Father's Day was a $10 billion holiday last year, according to market research firm IBISWorld, and is expected to jump 4.6% to $10.8 billion this year. Fathers will get $1.4 billion worth of clothing, $1.3 billion in gift cards and $2 billion in dinners and trips to the ballgame, but they'll still fall roughly $4.8 billion short of the $14.9 billion in gifts their counterparts get on Mother's Day.
For perspective, Mother's Day ranks fourth in holiday spending behind Christmas ($135 billion), Thanksgiving ($30 billion) and Valentine's Day ($17.6 billion). If not for Halloween ($6 billion), Father's Day would be dead last among retail holidays.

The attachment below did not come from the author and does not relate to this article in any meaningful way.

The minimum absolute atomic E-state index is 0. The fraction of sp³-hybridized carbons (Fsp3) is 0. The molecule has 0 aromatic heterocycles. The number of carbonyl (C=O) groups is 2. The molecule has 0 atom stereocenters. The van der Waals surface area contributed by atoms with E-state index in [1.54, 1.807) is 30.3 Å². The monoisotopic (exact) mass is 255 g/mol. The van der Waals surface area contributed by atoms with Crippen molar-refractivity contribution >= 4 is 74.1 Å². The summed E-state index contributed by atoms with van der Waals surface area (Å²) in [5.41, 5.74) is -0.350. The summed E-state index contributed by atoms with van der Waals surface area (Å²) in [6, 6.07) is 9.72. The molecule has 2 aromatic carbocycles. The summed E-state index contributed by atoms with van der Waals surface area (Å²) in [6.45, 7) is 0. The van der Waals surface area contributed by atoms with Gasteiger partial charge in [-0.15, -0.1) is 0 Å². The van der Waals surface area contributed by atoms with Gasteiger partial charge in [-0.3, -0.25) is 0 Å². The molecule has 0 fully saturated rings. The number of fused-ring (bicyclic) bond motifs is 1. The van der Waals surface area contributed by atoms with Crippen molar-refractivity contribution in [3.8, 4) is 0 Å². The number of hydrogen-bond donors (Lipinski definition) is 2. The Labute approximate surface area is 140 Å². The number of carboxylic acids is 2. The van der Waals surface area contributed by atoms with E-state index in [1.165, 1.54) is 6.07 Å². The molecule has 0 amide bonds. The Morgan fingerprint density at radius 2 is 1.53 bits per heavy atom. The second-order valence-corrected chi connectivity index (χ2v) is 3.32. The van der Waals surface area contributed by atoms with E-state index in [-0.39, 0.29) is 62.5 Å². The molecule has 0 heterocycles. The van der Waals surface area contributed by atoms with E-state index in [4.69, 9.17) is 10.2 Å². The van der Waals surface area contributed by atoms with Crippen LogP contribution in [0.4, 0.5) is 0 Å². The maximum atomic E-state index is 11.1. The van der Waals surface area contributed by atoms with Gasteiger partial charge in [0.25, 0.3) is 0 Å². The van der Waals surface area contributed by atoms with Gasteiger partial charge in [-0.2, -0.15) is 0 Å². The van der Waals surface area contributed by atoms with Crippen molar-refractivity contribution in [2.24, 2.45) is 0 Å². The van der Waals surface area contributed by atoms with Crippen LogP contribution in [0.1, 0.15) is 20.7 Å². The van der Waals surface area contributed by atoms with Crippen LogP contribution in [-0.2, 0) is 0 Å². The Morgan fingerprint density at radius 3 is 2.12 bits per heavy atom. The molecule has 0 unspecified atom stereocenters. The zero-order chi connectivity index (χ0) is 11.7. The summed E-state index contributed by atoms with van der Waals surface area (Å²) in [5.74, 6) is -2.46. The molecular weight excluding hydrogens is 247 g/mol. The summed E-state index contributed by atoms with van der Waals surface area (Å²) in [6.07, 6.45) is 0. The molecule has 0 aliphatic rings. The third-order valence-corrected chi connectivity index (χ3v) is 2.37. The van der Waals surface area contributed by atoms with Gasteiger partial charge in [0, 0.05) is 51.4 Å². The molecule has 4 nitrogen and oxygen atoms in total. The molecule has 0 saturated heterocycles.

These shares are looking better as domestic growth slows.
By Jake Lynch, TheStreet
The U.S. stock market has declined in six of the past seven trading days. More than $3 trillion of equities' value has eroded worldwide since the start of May.
Which stocks can survive rising U.S. unemployment, higher oil and food prices, increasing interest rates in Asia, Japan's recession, Europe's debt overload and the end of the Fed's QE2 bond-buying program?
That's a tall order, but in times of turmoil, defensive sectors, including health care, utilities, telecommunications and consumer staples, tend to outperform. Here are five dividend-paying and defensive Dow stocks to consider now. With leverage to emerging markets, these companies may skirt a soft patch in the economy. They offer steady dividends.
Look for a rally as stocks bounce off technical lows.
So how do you like that buy-and-hold strategy today?